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Federal Reserve Governor’s Speech on Macroprudential Regulation

Governor Daniel K. Tarullo At the Yale Law School Conference on Challenges in Global Financial Services, New Haven, Connecticut September 20, 2013 - Macroprudential Regulation

“Real world crises have a way of shaking up the intellectual foundations of policy disciplines. Elements of received wisdom are undermined, while certain heterodox or less mainstream views are seen as more valid or important than had been widely recognized. The financial crisis of 2007-2009 was no exception. Some ideas, such as the efficient markets hypothesis, have taken some hits, as others have risen to prominence. An example of the latter is the view that financial stability must be an explicit economic policy goal. A corollary of this view is that a “macroprudential” perspective–generally characterized as focused on the financial system as a whole as opposed to the well-being of individual firms–should be added to traditional prudential regulation. A single speech cannot hope to touch on, much less do justice to, the many theoretical and policy issues encompassed by the term macroprudential. In my remarks this afternoon I will focus principally on the project of recasting the regulation and supervision of large financial firms so as to realize the macroprudential objective of reducing systemic risk. Specifically, I will offer five propositions that I think should guide this project over the next couple of years. In so doing, I will explain some of the key steps that have already been taken and identify some priorities that remain, though even here I do not pretend to comprehensiveness. Before addressing the macroprudential dimension of regulating large financial firms, however, let me provide some context by briefly reviewing the evolving idea of macroprudential policy.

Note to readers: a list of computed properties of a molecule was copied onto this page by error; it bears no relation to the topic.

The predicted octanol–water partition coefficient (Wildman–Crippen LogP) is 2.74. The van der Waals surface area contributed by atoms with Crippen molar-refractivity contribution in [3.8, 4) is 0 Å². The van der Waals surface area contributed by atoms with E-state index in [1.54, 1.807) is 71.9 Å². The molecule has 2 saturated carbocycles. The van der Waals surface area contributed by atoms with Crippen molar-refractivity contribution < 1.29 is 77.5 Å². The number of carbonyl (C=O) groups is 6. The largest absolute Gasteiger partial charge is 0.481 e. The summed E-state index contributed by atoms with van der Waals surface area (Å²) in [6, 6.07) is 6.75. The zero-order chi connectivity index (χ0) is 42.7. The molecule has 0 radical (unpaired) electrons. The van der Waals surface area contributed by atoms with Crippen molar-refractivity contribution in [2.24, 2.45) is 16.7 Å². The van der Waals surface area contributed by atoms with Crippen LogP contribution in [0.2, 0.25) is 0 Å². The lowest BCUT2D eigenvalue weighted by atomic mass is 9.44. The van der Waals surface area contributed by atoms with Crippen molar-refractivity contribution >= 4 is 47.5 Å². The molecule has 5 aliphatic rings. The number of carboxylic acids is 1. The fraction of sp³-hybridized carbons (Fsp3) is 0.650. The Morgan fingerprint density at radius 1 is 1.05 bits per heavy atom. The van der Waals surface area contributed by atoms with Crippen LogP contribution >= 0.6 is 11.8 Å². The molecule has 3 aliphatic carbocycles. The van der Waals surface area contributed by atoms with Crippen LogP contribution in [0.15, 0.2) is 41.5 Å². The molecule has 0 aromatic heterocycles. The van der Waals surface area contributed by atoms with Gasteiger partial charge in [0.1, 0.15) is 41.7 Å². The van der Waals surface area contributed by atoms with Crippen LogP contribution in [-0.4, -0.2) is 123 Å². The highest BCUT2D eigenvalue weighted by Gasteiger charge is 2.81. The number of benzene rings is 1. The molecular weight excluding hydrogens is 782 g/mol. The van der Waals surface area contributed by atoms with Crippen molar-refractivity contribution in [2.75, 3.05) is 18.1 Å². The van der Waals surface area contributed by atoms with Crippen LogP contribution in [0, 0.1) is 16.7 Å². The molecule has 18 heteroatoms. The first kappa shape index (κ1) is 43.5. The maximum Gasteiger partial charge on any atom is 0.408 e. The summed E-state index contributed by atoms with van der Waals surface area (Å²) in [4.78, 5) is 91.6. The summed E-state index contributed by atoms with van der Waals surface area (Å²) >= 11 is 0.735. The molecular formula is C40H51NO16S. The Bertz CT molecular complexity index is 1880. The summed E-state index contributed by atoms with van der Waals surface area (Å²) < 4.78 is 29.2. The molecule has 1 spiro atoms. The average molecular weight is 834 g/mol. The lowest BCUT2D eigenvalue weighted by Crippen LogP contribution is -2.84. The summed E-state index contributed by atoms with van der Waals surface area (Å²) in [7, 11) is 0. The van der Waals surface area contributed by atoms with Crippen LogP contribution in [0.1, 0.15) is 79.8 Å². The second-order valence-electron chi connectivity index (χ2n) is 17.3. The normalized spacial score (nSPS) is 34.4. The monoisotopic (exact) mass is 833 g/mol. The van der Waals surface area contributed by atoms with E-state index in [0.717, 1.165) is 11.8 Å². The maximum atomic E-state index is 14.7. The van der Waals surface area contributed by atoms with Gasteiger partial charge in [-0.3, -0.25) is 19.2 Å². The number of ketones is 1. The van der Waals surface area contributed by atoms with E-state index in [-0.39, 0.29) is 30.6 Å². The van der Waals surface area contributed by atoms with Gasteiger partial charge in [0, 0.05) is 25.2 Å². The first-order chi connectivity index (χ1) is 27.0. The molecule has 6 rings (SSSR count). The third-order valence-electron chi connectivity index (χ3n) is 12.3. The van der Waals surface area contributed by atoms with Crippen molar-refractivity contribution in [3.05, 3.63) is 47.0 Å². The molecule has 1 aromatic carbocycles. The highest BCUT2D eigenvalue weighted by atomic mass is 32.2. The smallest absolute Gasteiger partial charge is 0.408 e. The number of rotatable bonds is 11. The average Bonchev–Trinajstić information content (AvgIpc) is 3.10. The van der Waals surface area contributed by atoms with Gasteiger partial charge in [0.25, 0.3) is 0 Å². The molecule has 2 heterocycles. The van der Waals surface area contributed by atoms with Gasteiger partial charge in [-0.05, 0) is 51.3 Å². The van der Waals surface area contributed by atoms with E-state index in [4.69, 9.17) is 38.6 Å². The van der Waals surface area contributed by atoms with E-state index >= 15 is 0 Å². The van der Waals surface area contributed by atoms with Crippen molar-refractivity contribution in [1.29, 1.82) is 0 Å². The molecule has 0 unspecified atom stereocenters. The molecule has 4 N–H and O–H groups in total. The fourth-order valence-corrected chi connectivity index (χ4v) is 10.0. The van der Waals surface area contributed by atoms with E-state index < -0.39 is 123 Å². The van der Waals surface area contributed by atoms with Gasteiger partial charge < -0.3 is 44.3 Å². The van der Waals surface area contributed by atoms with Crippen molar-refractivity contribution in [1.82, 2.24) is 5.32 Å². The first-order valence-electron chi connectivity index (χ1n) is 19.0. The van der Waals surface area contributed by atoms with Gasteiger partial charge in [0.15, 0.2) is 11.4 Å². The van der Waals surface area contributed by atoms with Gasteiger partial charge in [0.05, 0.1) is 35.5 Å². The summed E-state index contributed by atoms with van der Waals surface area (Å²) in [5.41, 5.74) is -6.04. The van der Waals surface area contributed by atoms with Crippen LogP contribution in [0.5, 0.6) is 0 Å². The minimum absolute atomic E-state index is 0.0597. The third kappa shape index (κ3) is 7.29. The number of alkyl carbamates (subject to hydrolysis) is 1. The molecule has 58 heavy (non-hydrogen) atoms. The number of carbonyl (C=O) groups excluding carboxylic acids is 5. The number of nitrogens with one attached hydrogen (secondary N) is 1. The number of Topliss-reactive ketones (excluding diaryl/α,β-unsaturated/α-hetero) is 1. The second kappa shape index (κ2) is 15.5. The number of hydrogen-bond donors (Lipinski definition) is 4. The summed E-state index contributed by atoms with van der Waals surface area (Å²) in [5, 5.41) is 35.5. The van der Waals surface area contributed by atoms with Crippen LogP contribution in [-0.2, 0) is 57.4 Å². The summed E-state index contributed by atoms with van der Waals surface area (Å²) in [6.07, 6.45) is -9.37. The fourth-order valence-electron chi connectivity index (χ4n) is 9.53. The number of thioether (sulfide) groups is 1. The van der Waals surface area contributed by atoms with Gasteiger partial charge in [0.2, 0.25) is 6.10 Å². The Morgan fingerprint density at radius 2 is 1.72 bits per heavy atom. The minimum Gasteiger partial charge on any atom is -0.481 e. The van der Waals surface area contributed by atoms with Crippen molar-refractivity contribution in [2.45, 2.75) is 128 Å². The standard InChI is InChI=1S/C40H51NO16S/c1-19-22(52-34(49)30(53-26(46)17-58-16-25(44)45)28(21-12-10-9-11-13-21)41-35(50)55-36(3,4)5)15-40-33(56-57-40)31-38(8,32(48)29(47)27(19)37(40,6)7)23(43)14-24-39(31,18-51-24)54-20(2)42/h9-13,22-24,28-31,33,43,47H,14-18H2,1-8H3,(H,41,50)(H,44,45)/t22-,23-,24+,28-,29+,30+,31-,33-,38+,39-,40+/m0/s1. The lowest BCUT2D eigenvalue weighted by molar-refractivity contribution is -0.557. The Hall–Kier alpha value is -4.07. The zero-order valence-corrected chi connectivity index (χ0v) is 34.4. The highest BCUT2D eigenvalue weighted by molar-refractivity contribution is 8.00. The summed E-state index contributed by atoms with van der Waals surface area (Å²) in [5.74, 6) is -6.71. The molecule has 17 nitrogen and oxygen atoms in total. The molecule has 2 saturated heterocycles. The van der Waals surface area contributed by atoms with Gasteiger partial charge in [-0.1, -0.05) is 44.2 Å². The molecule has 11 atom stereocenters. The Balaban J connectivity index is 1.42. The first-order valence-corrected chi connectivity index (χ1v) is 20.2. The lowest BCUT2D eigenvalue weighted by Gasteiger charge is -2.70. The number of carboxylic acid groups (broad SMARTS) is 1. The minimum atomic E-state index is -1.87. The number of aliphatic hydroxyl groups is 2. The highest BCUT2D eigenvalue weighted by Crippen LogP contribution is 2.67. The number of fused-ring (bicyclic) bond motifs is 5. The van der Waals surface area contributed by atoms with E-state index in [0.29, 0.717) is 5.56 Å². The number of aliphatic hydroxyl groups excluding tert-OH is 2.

Macroprudential Policy
Although the crisis and its aftermath have created a broader consensus for the proposition that financial stability should be a more explicit objective of economic policy, there is considerably less convergence around theories of, metrics for, and policy prescriptions to promote, financial stability. Policy and academic writing generally limits the term “macroprudential” to measures directed specifically at countering risks in the financial system that, if realized, can severely impact real activity. But adoption of consistent terminology does not itself resolve questions of whether, for example, increases in systemic risk are endogenous to the financial system and thus follow a somewhat regular cyclical pattern, or are instead somewhat randomized, albeit repeated, phenomena.  Differences in views of the origins of systemic risk obviously affect views of the best ways to measure it and, of course, the best policies to contain it. One example, of particular interest to central bankers, is the ongoing debate about the circumstances under which monetary policy should be adjusted to take account of financial stability concerns. Lying behind the various positions in this debate are differing views on how systemic risk propagates, and thus on the relative efficacy of monetary versus macroprudential policies. Progress in these debates is complicated by the fact that, by definition, financial stability policies are directed toward preventing or mitigating rare events, rather than outcomes such as inflation and unemployment that are continuously observable. This focus on tail risks raises important issues of accountability in the institutional design of macroprudential policies and also complicates the task of testing financial stability theories and proposed policies. Yet even against the backdrop of what is still a comparatively underdeveloped understanding of financial stability, commentators and policymakers have compiled and, in some cases, developed so-called “toolkits” of possible macroprudential measures. These measures are thought available for use against one or both of two frequently identified dimensions of systemic risk: procyclicality and interconnectedness. Of course, the attractiveness of many of these tools will depend on one’s views of a variety of theoretical, institutional, and practical questions. The tools identified can be variously categorized. One useful distinction is between measures designed to prevent systemic risk from building (often termed “lean-against-the-wind” measures) and those designed to increase the resiliency of the financial system should systemic risk nonetheless build sufficiently that broad-based stress ensues. Another distinction is between time-varying and time-invariant measures, with the former based on a response–either discretionary or in accordance with a rule–to some measured increase in risk.”

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